The rally was organised allegedly by the local leaders of radical Islamist groups Ahle Sunnat Wal Jamaat and Hefazat-e-Islam through announcements from local mosques the previous day – a trend seen many times in the recent years to attack temples and houses of the Hindus and the Buddhists across the country. It is alleged that some local Awami League leaders assisted the mob in carrying out the attack. Two of them were identified as Sheikh Abdul Ahad, former chairman of Nasirnagar Upazila, and his son Oli Mia. People joined the rally in groups holding sticks and brooms, chanting slogans demanding capital punishment for Rasraj and vowing to uproot the local Hindus terming them kafirs.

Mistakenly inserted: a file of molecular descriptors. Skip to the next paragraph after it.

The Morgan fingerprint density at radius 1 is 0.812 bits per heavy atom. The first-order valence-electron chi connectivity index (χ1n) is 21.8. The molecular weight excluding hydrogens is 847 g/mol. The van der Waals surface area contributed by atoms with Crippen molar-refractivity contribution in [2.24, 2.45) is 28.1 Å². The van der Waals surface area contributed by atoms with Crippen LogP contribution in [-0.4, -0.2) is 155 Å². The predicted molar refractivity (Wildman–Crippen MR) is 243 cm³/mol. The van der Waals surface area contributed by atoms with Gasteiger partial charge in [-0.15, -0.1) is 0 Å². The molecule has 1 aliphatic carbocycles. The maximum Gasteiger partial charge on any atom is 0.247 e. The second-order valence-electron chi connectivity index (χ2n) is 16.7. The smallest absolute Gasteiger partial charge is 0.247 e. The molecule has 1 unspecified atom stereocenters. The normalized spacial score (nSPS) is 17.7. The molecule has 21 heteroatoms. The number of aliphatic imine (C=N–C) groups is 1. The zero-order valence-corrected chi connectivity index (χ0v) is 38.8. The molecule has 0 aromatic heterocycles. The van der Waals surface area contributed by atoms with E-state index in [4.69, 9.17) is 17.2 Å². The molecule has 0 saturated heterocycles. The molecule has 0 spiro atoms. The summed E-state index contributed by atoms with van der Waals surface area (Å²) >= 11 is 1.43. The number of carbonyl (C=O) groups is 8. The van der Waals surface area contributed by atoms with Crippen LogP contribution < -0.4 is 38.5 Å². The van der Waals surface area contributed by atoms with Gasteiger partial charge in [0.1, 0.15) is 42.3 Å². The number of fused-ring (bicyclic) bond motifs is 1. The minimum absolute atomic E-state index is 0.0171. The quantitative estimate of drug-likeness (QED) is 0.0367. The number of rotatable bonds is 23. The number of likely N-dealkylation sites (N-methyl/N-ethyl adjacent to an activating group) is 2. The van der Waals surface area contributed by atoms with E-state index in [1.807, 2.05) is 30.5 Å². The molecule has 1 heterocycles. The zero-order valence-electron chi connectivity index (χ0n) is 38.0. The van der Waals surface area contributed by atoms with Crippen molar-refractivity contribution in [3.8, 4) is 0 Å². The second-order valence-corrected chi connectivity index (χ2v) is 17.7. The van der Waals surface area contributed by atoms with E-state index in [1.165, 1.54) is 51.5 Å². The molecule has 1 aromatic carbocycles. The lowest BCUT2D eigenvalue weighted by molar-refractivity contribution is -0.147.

The local lawmaker and Fisheries and Livestock Minister downplayed the attacks stating that the intensity of the attacks in Brahmanbaria was not that much significant.
Behaviour: The content was disseminated with the aspersive intention to agitate and incite Muslim community against Hindu Community. Evidence suggests that Chhatra Shibir, Jamaat-e-student Islami’s wing, was involved in propagating hate speeches and posts on social media, which led to a series of attacks on Hindu temples and Puja pavilions in at least seven districts, including Brahmanbaria.
Content: On october 27, 2016 a post was given from the Facebook ID of one Rasraj Das, son of Jagannath Das of Harinber village under Haripur union in Nasirnagar upazila, which allegedly defamed the Kaba sharif, the holiest site in Islamic tradition.